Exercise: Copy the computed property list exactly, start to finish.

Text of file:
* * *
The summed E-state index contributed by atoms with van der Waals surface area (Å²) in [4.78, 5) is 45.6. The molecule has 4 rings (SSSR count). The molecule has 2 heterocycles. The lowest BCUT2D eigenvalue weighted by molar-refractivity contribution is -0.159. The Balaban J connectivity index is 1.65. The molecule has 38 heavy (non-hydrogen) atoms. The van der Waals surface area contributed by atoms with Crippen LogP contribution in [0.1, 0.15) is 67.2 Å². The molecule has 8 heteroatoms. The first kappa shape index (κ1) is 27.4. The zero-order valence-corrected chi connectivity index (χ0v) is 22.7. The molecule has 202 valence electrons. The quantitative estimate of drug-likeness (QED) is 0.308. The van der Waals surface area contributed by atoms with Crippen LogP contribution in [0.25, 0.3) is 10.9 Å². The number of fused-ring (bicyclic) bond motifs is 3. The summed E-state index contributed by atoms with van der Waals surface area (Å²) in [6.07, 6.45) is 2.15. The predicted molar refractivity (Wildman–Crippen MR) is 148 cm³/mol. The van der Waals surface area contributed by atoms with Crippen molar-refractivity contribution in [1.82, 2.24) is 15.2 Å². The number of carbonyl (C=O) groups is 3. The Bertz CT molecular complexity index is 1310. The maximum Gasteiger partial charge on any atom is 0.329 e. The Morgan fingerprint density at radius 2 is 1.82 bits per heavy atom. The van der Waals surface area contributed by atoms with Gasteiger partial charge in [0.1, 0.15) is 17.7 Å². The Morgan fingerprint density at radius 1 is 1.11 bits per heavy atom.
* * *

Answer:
The summed E-state index contributed by atoms with van der Waals surface area (Å²) in [4.78, 5) is 45.6. The molecule has 4 rings (SSSR count). The molecule has 2 heterocycles. The lowest BCUT2D eigenvalue weighted by molar-refractivity contribution is -0.159. The Balaban J connectivity index is 1.65. The molecule has 38 heavy (non-hydrogen) atoms. The van der Waals surface area contributed by atoms with Crippen LogP contribution in [0.1, 0.15) is 67.2 Å². The molecule has 8 heteroatoms. The first kappa shape index (κ1) is 27.4. The zero-order valence-corrected chi connectivity index (χ0v) is 22.7. The molecule has 202 valence electrons. The quantitative estimate of drug-likeness (QED) is 0.308. The van der Waals surface area contributed by atoms with Crippen LogP contribution in [0.25, 0.3) is 10.9 Å². The number of fused-ring (bicyclic) bond motifs is 3. The summed E-state index contributed by atoms with van der Waals surface area (Å²) in [6.07, 6.45) is 2.15. The predicted molar refractivity (Wildman–Crippen MR) is 148 cm³/mol. The van der Waals surface area contributed by atoms with Crippen molar-refractivity contribution in [1.82, 2.24) is 15.2 Å². The number of carbonyl (C=O) groups is 3. The Bertz CT molecular complexity index is 1310. The maximum Gasteiger partial charge on any atom is 0.329 e. The Morgan fingerprint density at radius 2 is 1.82 bits per heavy atom. The van der Waals surface area contributed by atoms with Gasteiger partial charge in [0.1, 0.15) is 17.7 Å². The Morgan fingerprint density at radius 1 is 1.11 bits per heavy atom.